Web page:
Me before you is a movie adopted from Jojo Moyes heartbreaking romantic novel. The movie director Thea Sharrock displays the aspects of interpersonal communication both formal and informal. The film shows a seamless interpersonal relationship between Louisa Clark (Lou) and her sister Katrina Clark (Treena). There is also an interpersonal conflict between the main characters Louisa Clark and William Traynor. The dispute, however, builds up their relationship.
The clear concept of the two characters is the fostering aspect of the fostering the relationship. Treana and Lou represent an informal, personal relationship. The connection is quite effortless, and the characters are incredibly open with each other. Their relationship is displayed as an interdependent. Lou calls Treana to complain about her bad day which is a display of direct interpersonal contact. She says that William looks at her as if her as if she was stupid. The sister does not hold back to let her know that she was not that smart. Treanas tone was quite playful which shows their beautiful kinship bond. Humor concept has been used to make the tense moment light hence captivating the audience.
The aspect of relationship fostering is well applied in the movie between the two characters. We see the intrapersonal communication as Lou clarifies why she was afraid to go on a date with William to her sister. However, Treana encourages her to go on a date. Treana is exceptionally committed to her sisters happiness and advice her how to up her fashion style.
At the beginning of Williams (Will) and Lous relationship, there is extreme awkwardness. The concept of social penetration plays out during the introduction encounter where Will gives Louisa a tough time. The movie introduces us to the first stage of interpersonal relationship which is displayed by William ridicule of the stereotype perception that most people have on meeting a quadriplegia.
In the introduction scene, Will is cold to Lou which is quite stressful for the girl. For instance, Clarks asks him what he usually does, and he says I do not do anything, Miss Clark, I sit. She, however, goes on to push the conversation by inquiring if she would bring him a computer to use instead since he did not want to do anything. William goes ahead to demand her silence by asking her not to be chatty around him. This scene shows the politeness theory of interpersonal relationship. The method plays out as Louisa puts up a face to tolerate the rudeness of her employer even when she is frustrated.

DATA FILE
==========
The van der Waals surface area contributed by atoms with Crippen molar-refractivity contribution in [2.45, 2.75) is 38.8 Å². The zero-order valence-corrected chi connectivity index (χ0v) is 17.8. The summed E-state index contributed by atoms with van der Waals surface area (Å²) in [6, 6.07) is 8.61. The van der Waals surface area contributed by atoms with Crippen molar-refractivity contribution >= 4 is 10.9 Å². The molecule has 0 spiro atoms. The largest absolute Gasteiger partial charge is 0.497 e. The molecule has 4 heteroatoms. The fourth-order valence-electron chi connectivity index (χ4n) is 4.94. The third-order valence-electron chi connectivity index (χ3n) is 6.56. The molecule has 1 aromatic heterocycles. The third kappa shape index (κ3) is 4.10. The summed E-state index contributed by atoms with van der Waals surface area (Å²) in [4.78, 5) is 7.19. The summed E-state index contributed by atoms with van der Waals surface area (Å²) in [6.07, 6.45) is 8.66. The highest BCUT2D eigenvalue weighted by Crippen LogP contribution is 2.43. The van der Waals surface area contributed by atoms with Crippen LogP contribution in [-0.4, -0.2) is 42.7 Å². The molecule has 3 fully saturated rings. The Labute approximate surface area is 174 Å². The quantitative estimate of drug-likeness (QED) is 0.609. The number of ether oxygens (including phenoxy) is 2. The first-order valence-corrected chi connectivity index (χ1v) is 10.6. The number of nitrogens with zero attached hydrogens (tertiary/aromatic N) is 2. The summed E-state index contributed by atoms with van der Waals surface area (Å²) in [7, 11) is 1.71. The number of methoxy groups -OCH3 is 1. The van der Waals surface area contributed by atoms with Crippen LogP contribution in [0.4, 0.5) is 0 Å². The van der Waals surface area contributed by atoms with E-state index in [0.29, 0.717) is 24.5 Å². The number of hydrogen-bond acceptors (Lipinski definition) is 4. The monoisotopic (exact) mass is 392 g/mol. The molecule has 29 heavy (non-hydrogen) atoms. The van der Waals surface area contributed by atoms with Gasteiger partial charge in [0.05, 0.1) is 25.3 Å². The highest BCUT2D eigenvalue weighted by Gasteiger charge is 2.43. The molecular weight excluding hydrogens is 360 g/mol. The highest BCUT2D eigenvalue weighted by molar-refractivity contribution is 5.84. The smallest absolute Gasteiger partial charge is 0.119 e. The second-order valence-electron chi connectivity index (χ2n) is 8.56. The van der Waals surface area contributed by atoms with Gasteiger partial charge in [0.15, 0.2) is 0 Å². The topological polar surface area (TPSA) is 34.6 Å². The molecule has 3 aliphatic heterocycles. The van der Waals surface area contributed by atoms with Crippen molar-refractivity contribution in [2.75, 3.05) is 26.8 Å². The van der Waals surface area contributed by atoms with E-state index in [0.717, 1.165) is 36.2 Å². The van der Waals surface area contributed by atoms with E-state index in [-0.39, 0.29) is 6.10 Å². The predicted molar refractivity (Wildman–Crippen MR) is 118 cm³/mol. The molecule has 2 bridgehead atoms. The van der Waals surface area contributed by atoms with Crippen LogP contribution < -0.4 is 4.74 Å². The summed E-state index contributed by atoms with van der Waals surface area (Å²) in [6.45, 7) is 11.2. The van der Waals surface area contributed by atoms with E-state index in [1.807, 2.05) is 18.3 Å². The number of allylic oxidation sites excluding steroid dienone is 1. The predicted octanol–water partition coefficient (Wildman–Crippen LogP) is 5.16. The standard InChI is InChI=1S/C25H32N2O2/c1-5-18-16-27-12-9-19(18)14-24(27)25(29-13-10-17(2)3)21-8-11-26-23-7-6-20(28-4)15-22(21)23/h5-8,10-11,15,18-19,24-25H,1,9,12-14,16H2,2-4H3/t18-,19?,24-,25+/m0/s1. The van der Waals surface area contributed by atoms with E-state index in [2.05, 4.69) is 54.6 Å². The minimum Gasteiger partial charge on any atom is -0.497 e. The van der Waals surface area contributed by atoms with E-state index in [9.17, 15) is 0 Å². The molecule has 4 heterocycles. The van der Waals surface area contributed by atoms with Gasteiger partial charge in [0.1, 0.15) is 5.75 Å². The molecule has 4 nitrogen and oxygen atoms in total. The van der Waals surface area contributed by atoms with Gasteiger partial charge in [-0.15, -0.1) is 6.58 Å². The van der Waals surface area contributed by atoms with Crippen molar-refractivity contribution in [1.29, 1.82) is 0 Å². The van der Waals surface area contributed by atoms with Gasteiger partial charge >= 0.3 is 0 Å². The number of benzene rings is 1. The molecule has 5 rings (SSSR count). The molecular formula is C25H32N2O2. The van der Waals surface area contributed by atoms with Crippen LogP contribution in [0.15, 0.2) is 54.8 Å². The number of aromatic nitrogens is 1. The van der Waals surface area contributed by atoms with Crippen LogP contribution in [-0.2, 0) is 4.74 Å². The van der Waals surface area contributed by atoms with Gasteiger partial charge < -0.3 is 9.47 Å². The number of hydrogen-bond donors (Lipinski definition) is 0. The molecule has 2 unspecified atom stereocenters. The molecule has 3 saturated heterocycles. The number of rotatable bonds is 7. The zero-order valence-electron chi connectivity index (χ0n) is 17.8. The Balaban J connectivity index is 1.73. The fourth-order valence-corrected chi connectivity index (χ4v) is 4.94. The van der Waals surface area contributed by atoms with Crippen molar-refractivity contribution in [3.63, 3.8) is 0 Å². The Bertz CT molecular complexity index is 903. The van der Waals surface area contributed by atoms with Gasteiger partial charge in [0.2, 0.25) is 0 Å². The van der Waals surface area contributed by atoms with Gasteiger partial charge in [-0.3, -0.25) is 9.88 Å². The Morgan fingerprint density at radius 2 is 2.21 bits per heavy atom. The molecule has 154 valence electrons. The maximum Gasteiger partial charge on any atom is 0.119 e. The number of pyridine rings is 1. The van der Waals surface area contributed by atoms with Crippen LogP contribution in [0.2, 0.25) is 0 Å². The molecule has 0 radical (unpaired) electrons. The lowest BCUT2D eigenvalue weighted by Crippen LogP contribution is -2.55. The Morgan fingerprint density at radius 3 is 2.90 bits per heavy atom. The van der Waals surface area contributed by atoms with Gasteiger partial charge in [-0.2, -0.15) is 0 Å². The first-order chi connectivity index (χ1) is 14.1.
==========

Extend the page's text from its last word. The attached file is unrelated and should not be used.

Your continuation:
Later on, Will reprimands Lou for trying to fix a frame that he had previously broken out of distress. The conversation becomes hugely heated, and she lets him know that she was not concerned with his well being instead of the payment she got from the job because she needed the money. In the following scene, we see asking Will if he needed help who goes on and demands her to watch a movie she did not like. The film, however, opens up an avenue where the two become self-revealing. Self-revealing is the second step of communicative interpersonal relationship which is the experimental stage (Baldwin, 2005, p.411). In the scene, the relational dialect theory is applied as the movie writer shows the tension that develops in any relationship and the solving of these conflicts.
As the story line build up, Will progressively warms up to Lou. For example, when they go up the castle, they hold an intimate conversation. William tells her that he loved visiting Paris as a kid but no longer did. However, Miss Clark disagrees because she thinks that the place because she thinks it has a serene ambiance. Will goes ahead to explain why he would no longer enjoy Paris; he says, You would not get it, I want to be there for myself. The conversations graduate their relationship to the third stage of communication. They both subconsciously decide to invest time to intensify their understanding of each other (Trenholm & Jensen, 2008, p.54). The characters become interested in each other. Lou offers to offer to shave his beard which was quite intimate. It was a consequence of communication integration between the characters.
Finally, William and Louisa become incredibly close and can be seen bonding. They, for example, went to the horse riding event together and held a great conversation. The two characters become extremely engaged in each others life. During Lous birthday, Will gives her a sentimental gift of bubble bee stripped tights. The gesture showed the social exchange theory of communication. It showed the willingness to foster and maintain the relationship from his part. In the end, we see the characters being extremely playful with each other and innocent interactions become a full brown intimate. They publicly engage each other which is the last stage of the interpersonal relationship of bonding.
Me before you is a happy ending romantic movie that wholly shows the interpersonal relationship communication of the real life. The film successfully shows that it is impossible to have a close partnership with no conflict. However, it displays that if the dispute is well handled it produce positive results, in this case, a romantic relationship between the main characters. The director shows how the two characters managed their conflicts that resulted in the pleasing outcome.
Baldwin, M. W. (2005). Interpersonal cognition. New York: Guilford Press.
Trenholm, S., & Jensen, A. (2008). Interpersonal communication. New York: Oxford University Press.
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